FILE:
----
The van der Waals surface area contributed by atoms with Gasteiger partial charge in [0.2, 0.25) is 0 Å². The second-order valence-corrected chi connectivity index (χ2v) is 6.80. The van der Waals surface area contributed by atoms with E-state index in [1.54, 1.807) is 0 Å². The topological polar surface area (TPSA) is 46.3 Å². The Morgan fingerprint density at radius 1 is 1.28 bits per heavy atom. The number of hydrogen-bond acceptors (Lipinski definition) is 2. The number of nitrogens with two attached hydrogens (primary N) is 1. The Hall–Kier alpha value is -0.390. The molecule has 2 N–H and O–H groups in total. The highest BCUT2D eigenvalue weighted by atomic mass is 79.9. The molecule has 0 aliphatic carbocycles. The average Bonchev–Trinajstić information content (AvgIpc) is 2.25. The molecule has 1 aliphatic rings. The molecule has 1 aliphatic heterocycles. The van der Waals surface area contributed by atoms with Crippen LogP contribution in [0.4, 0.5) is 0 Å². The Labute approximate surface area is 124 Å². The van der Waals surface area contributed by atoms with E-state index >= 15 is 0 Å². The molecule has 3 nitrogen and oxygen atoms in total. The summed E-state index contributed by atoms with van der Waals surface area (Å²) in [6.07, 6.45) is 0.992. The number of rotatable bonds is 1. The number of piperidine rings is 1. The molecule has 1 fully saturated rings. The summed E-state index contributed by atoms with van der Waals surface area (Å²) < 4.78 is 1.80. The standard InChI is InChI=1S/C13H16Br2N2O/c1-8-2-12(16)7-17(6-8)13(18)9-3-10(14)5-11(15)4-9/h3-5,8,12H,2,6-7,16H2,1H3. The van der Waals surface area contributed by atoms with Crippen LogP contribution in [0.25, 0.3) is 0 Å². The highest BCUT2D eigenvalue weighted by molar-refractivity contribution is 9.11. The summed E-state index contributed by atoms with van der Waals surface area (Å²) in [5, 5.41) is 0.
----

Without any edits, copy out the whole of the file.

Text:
The van der Waals surface area contributed by atoms with Gasteiger partial charge in [0.2, 0.25) is 0 Å². The second-order valence-corrected chi connectivity index (χ2v) is 6.80. The van der Waals surface area contributed by atoms with E-state index in [1.54, 1.807) is 0 Å². The topological polar surface area (TPSA) is 46.3 Å². The Morgan fingerprint density at radius 1 is 1.28 bits per heavy atom. The number of hydrogen-bond acceptors (Lipinski definition) is 2. The number of nitrogens with two attached hydrogens (primary N) is 1. The Hall–Kier alpha value is -0.390. The molecule has 2 N–H and O–H groups in total. The highest BCUT2D eigenvalue weighted by atomic mass is 79.9. The molecule has 0 aliphatic carbocycles. The average Bonchev–Trinajstić information content (AvgIpc) is 2.25. The molecule has 1 aliphatic rings. The molecule has 1 aliphatic heterocycles. The van der Waals surface area contributed by atoms with Crippen LogP contribution in [0.4, 0.5) is 0 Å². The Labute approximate surface area is 124 Å². The van der Waals surface area contributed by atoms with E-state index >= 15 is 0 Å². The molecule has 3 nitrogen and oxygen atoms in total. The summed E-state index contributed by atoms with van der Waals surface area (Å²) in [6.07, 6.45) is 0.992. The number of rotatable bonds is 1. The number of piperidine rings is 1. The molecule has 1 fully saturated rings. The summed E-state index contributed by atoms with van der Waals surface area (Å²) < 4.78 is 1.80. The standard InChI is InChI=1S/C13H16Br2N2O/c1-8-2-12(16)7-17(6-8)13(18)9-3-10(14)5-11(15)4-9/h3-5,8,12H,2,6-7,16H2,1H3. The van der Waals surface area contributed by atoms with Crippen LogP contribution in [0.25, 0.3) is 0 Å². The highest BCUT2D eigenvalue weighted by molar-refractivity contribution is 9.11. The summed E-state index contributed by atoms with van der Waals surface area (Å²) in [5, 5.41) is 0.